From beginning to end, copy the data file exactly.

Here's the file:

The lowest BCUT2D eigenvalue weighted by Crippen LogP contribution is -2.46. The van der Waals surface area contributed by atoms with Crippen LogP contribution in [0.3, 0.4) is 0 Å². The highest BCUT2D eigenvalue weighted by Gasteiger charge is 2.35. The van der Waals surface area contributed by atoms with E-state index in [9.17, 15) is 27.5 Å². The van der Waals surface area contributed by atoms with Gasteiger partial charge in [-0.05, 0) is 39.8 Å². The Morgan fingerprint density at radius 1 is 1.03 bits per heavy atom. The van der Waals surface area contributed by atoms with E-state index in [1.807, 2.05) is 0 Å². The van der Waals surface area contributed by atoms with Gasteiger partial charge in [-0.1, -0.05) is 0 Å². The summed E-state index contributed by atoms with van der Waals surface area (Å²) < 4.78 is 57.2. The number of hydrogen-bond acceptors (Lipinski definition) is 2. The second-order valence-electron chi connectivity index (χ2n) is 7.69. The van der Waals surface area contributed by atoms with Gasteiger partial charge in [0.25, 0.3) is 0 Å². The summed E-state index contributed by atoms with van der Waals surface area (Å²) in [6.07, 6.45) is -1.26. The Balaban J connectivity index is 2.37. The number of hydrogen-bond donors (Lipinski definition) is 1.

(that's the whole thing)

The lowest BCUT2D eigenvalue weighted by Crippen LogP contribution is -2.46. The van der Waals surface area contributed by atoms with Crippen LogP contribution in [0.3, 0.4) is 0 Å². The highest BCUT2D eigenvalue weighted by Gasteiger charge is 2.35. The van der Waals surface area contributed by atoms with E-state index in [9.17, 15) is 27.5 Å². The van der Waals surface area contributed by atoms with Gasteiger partial charge in [-0.05, 0) is 39.8 Å². The Morgan fingerprint density at radius 1 is 1.03 bits per heavy atom. The van der Waals surface area contributed by atoms with E-state index in [1.807, 2.05) is 0 Å². The van der Waals surface area contributed by atoms with Gasteiger partial charge in [-0.1, -0.05) is 0 Å². The summed E-state index contributed by atoms with van der Waals surface area (Å²) < 4.78 is 57.2. The number of hydrogen-bond acceptors (Lipinski definition) is 2. The second-order valence-electron chi connectivity index (χ2n) is 7.69. The van der Waals surface area contributed by atoms with Gasteiger partial charge in [0.25, 0.3) is 0 Å². The summed E-state index contributed by atoms with van der Waals surface area (Å²) in [6.07, 6.45) is -1.26. The Balaban J connectivity index is 2.37. The number of hydrogen-bond donors (Lipinski definition) is 1.